‘Haunting’ sculptures mark passage of Irish newcomers

When Joseph Carrothers disembarked at Reese’s wharf in Toronto during the summer of 1847, he knew he was lucky to have made it that far.

“I am pleased to be able to write after such a perilous and tedious passage,” he said in a letter to his family back home in Ireland.

Carrothers was one of more than 38,000, who arrived in Toronto that year, seeking a better life than the one they had left behind in famine-stricken Ireland. At the time, The Toronto Mirror newspaper praised the city authorities for its welcome to the overwhelming number of immigrants.

“The sheds for the sick are progressing as fast as the strength of men can drive them up,” it said.

Now the site of the former wharf at the foot of Bathurst Street once again hosts city construction teams laying out the welcome mat to Irish Canadians; this time in happier circumstances. They are building a new footpath and entrance to Ireland Park, Toronto’s Irish Famine memorial. Jane Boyle, a visitor to the park says the project is timely.

“It was pretty hard to find (the park) for the first time, even though I thought I knew where it was,” she said.

Ireland’s president, Mary McAleese, opened the park in June 2007, before proper access was installed. The park is quite isolated, boxed into a plot of land right on Lake Ontario and hidden by the huge Canada Malting silos. Robert Kearns chairs the Ireland Park Foundation, the group that raised the money for the park and looks after its upkeep.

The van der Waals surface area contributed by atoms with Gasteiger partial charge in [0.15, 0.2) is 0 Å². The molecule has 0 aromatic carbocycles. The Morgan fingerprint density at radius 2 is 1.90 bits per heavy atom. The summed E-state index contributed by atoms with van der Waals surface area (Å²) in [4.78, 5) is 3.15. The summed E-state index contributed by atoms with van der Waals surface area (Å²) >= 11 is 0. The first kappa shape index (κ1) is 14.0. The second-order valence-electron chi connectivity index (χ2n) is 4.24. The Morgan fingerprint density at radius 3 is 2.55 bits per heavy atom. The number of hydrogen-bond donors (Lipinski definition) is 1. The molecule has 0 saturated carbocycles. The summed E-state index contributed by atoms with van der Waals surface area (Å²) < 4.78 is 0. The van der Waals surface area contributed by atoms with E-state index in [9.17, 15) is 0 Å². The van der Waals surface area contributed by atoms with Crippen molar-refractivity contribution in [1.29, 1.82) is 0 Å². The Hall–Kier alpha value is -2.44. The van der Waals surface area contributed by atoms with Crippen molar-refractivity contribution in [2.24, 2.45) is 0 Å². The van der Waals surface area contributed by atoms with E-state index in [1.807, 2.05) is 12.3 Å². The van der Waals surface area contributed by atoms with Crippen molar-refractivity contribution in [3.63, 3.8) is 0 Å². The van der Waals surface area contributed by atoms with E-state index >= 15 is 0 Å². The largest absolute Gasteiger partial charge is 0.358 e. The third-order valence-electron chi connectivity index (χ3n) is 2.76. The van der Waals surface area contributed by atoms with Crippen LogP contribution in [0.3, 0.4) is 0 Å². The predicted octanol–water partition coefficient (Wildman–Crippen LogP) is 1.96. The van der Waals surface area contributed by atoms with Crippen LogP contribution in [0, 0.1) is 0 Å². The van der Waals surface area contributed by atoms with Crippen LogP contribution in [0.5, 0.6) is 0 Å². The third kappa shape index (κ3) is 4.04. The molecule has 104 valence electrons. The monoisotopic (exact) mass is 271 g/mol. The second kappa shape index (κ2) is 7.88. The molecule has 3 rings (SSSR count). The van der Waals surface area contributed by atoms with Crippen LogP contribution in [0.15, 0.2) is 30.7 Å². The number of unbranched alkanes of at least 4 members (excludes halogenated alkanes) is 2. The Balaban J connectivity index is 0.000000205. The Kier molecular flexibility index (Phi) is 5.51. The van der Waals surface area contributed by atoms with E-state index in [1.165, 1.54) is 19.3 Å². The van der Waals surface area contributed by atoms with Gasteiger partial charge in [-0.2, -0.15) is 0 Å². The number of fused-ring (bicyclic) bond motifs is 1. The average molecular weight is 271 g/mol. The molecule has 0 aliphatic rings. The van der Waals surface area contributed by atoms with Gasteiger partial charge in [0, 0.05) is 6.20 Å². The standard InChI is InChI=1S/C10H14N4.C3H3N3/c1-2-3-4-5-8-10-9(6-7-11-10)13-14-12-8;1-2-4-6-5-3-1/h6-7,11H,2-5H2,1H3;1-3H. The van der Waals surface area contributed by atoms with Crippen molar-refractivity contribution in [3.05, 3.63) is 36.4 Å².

“Because it’s on city property, we weren’t allowed to erect our own signs,” he said. “But this will make it a lot easier to find when it’s ready in a couple of weeks.”

A series of five sculptures in the park depictisthe arrival of immigrants and the range of emotions new arrivals experienced, from ‘The Jubilant Man’ to ‘The Orphan Boy.’

“The statues are haunting,” Boyle said. “It makes you think about the suffering and sacrifice of the people who made the trip.”

Kearns says Ireland Park is more than a memorial to the 1,100 immigrants who died in 1847.

“There were lots of interesting people who came to this city,” he said. “Only about three per cent of the immigrants died. The Ireland Park Foundation is interested in what the other 97 per cent did after they landed.”

With a population of only about 20,000 in 1847, Toronto could not handle the strain of so many immigrants alone. Instead, it became a crossroads for immigrants with plans to meet up with family in other parts of Ontario.

“It is impossible to say how much the citizens of Toronto are indebted to (the emigrant agent’s) untiring vigilance and activity in the prompt forwarding and judicious distribution of the emigrants,” the Toronto Mirror reported.

One of those judiciously distributed was Jospeh Carrothers. A few months after his arrival, he had good news to report home to Ireland from Brantford, Ont.

“As far as I have seen of this country it is very fine,” he wrote. “I am a wagon-maker learning to make wagons at $20 per month.”

Kearns hopes the new additions to the park and greater waterfront access will open the site up to a wider audience as more people stumble across it by chance.

“In our thinking, this is a memorial for all immigrants. If you look at the statues, there’s nothing distinguishing them,” he said. “It belongs to the people of this city – a city of immigrants in a nation of immigrants.”